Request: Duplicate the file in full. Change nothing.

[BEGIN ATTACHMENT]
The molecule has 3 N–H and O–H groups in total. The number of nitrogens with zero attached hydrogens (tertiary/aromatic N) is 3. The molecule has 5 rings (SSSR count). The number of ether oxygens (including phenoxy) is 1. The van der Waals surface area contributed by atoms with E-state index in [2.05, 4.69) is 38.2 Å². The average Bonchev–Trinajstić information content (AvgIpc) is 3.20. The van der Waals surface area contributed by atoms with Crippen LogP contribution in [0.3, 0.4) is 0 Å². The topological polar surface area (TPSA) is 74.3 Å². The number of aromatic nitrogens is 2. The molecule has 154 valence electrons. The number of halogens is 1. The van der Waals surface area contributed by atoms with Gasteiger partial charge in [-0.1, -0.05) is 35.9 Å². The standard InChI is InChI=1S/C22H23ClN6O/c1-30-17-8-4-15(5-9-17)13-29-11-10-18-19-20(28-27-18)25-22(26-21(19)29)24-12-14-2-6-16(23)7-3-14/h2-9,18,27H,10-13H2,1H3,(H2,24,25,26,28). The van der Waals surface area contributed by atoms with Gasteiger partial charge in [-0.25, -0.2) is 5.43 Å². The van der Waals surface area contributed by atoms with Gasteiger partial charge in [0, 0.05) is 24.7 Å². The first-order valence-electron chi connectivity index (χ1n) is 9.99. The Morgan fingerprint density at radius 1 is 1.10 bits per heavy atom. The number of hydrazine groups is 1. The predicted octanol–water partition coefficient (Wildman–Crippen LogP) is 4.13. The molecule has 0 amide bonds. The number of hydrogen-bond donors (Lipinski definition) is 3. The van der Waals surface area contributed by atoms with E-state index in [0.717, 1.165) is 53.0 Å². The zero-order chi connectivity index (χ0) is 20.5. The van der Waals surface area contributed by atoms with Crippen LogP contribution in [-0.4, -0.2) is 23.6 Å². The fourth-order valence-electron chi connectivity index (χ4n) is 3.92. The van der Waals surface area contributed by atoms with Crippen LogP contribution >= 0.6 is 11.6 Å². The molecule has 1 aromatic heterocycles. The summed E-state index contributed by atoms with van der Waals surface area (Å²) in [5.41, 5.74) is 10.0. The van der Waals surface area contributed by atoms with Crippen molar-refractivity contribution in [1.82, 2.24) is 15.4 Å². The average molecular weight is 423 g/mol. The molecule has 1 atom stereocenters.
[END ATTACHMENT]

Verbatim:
The molecule has 3 N–H and O–H groups in total. The number of nitrogens with zero attached hydrogens (tertiary/aromatic N) is 3. The molecule has 5 rings (SSSR count). The number of ether oxygens (including phenoxy) is 1. The van der Waals surface area contributed by atoms with E-state index in [2.05, 4.69) is 38.2 Å². The average Bonchev–Trinajstić information content (AvgIpc) is 3.20. The van der Waals surface area contributed by atoms with Crippen LogP contribution in [0.3, 0.4) is 0 Å². The topological polar surface area (TPSA) is 74.3 Å². The number of aromatic nitrogens is 2. The molecule has 154 valence electrons. The number of halogens is 1. The van der Waals surface area contributed by atoms with Gasteiger partial charge in [-0.1, -0.05) is 35.9 Å². The standard InChI is InChI=1S/C22H23ClN6O/c1-30-17-8-4-15(5-9-17)13-29-11-10-18-19-20(28-27-18)25-22(26-21(19)29)24-12-14-2-6-16(23)7-3-14/h2-9,18,27H,10-13H2,1H3,(H2,24,25,26,28). The van der Waals surface area contributed by atoms with Gasteiger partial charge in [-0.25, -0.2) is 5.43 Å². The van der Waals surface area contributed by atoms with Gasteiger partial charge in [0, 0.05) is 24.7 Å². The first-order valence-electron chi connectivity index (χ1n) is 9.99. The Morgan fingerprint density at radius 1 is 1.10 bits per heavy atom. The number of hydrazine groups is 1. The predicted octanol–water partition coefficient (Wildman–Crippen LogP) is 4.13. The molecule has 0 amide bonds. The number of hydrogen-bond donors (Lipinski definition) is 3. The van der Waals surface area contributed by atoms with E-state index in [0.717, 1.165) is 53.0 Å². The zero-order chi connectivity index (χ0) is 20.5. The van der Waals surface area contributed by atoms with Crippen LogP contribution in [-0.4, -0.2) is 23.6 Å². The fourth-order valence-electron chi connectivity index (χ4n) is 3.92. The van der Waals surface area contributed by atoms with Crippen LogP contribution >= 0.6 is 11.6 Å². The molecule has 1 aromatic heterocycles. The summed E-state index contributed by atoms with van der Waals surface area (Å²) in [5.41, 5.74) is 10.0. The van der Waals surface area contributed by atoms with Crippen molar-refractivity contribution in [1.82, 2.24) is 15.4 Å². The average molecular weight is 423 g/mol. The molecule has 1 atom stereocenters.